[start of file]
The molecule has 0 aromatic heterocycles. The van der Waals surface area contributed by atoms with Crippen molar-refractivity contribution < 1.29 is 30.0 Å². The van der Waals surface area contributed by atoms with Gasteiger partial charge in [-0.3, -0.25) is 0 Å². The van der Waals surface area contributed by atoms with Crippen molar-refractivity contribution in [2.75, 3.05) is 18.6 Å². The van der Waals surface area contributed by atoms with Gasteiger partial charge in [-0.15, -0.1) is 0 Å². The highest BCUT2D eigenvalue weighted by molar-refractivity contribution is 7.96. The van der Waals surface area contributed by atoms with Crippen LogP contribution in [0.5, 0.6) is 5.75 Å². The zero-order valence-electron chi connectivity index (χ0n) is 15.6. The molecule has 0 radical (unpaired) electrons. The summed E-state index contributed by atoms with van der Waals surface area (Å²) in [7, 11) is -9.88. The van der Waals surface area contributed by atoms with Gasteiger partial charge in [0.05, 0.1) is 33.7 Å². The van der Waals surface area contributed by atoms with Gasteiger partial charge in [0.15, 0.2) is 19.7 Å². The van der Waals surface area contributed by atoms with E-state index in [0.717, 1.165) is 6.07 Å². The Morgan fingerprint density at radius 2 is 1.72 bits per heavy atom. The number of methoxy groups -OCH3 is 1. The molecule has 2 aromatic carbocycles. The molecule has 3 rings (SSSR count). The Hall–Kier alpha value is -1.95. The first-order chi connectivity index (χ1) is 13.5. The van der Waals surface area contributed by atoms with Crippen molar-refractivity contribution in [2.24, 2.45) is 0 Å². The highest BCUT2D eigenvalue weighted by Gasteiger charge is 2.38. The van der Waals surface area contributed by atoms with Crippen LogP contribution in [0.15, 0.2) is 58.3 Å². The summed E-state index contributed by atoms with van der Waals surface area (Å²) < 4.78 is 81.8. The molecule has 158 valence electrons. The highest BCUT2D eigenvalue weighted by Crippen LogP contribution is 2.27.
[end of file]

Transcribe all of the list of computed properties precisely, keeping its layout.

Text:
The molecule has 0 aromatic heterocycles. The van der Waals surface area contributed by atoms with Crippen molar-refractivity contribution < 1.29 is 30.0 Å². The van der Waals surface area contributed by atoms with Gasteiger partial charge in [-0.3, -0.25) is 0 Å². The van der Waals surface area contributed by atoms with Crippen molar-refractivity contribution in [2.75, 3.05) is 18.6 Å². The van der Waals surface area contributed by atoms with Gasteiger partial charge in [-0.15, -0.1) is 0 Å². The highest BCUT2D eigenvalue weighted by molar-refractivity contribution is 7.96. The van der Waals surface area contributed by atoms with Crippen LogP contribution in [0.5, 0.6) is 5.75 Å². The zero-order valence-electron chi connectivity index (χ0n) is 15.6. The molecule has 0 radical (unpaired) electrons. The summed E-state index contributed by atoms with van der Waals surface area (Å²) in [7, 11) is -9.88. The van der Waals surface area contributed by atoms with Gasteiger partial charge in [0.05, 0.1) is 33.7 Å². The van der Waals surface area contributed by atoms with Gasteiger partial charge in [0.15, 0.2) is 19.7 Å². The van der Waals surface area contributed by atoms with E-state index in [0.717, 1.165) is 6.07 Å². The Morgan fingerprint density at radius 2 is 1.72 bits per heavy atom. The number of methoxy groups -OCH3 is 1. The molecule has 2 aromatic carbocycles. The molecule has 3 rings (SSSR count). The Hall–Kier alpha value is -1.95. The first-order chi connectivity index (χ1) is 13.5. The van der Waals surface area contributed by atoms with Crippen molar-refractivity contribution in [2.24, 2.45) is 0 Å². The highest BCUT2D eigenvalue weighted by Gasteiger charge is 2.38. The van der Waals surface area contributed by atoms with Crippen LogP contribution in [0.15, 0.2) is 58.3 Å². The summed E-state index contributed by atoms with van der Waals surface area (Å²) < 4.78 is 81.8. The molecule has 158 valence electrons. The highest BCUT2D eigenvalue weighted by Crippen LogP contribution is 2.27.